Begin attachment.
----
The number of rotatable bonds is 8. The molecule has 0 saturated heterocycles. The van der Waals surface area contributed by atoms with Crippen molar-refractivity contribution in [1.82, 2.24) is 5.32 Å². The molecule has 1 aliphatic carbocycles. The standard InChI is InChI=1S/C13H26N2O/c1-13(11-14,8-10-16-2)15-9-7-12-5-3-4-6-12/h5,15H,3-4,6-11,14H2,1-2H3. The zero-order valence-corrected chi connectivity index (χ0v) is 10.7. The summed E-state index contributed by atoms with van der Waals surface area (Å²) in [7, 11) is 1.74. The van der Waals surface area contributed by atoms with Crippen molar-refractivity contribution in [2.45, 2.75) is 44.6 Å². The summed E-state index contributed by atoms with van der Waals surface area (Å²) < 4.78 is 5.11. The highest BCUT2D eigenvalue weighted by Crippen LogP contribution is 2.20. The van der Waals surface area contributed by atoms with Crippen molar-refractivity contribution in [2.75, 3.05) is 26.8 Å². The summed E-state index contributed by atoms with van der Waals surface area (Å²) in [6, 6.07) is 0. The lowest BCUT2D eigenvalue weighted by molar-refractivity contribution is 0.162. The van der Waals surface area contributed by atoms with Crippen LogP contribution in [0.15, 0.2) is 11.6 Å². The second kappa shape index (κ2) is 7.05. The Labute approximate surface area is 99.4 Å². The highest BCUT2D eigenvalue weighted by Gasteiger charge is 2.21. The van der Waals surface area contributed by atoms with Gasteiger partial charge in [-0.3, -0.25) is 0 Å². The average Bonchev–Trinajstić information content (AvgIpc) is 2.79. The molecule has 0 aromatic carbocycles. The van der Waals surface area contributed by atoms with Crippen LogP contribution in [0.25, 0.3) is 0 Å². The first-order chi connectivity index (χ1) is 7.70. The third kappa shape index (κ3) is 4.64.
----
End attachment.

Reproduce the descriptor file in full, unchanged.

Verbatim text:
The number of rotatable bonds is 8. The molecule has 0 saturated heterocycles. The van der Waals surface area contributed by atoms with Crippen molar-refractivity contribution in [1.82, 2.24) is 5.32 Å². The molecule has 1 aliphatic carbocycles. The standard InChI is InChI=1S/C13H26N2O/c1-13(11-14,8-10-16-2)15-9-7-12-5-3-4-6-12/h5,15H,3-4,6-11,14H2,1-2H3. The zero-order valence-corrected chi connectivity index (χ0v) is 10.7. The summed E-state index contributed by atoms with van der Waals surface area (Å²) in [7, 11) is 1.74. The van der Waals surface area contributed by atoms with Crippen molar-refractivity contribution in [2.45, 2.75) is 44.6 Å². The summed E-state index contributed by atoms with van der Waals surface area (Å²) < 4.78 is 5.11. The highest BCUT2D eigenvalue weighted by Crippen LogP contribution is 2.20. The van der Waals surface area contributed by atoms with Crippen molar-refractivity contribution in [2.75, 3.05) is 26.8 Å². The summed E-state index contributed by atoms with van der Waals surface area (Å²) in [6, 6.07) is 0. The lowest BCUT2D eigenvalue weighted by molar-refractivity contribution is 0.162. The van der Waals surface area contributed by atoms with Crippen LogP contribution in [0.15, 0.2) is 11.6 Å². The second kappa shape index (κ2) is 7.05. The Labute approximate surface area is 99.4 Å². The highest BCUT2D eigenvalue weighted by Gasteiger charge is 2.21. The van der Waals surface area contributed by atoms with Gasteiger partial charge in [-0.3, -0.25) is 0 Å². The average Bonchev–Trinajstić information content (AvgIpc) is 2.79. The molecule has 0 aromatic carbocycles. The van der Waals surface area contributed by atoms with Crippen LogP contribution in [0.25, 0.3) is 0 Å². The first-order chi connectivity index (χ1) is 7.70. The third kappa shape index (κ3) is 4.64.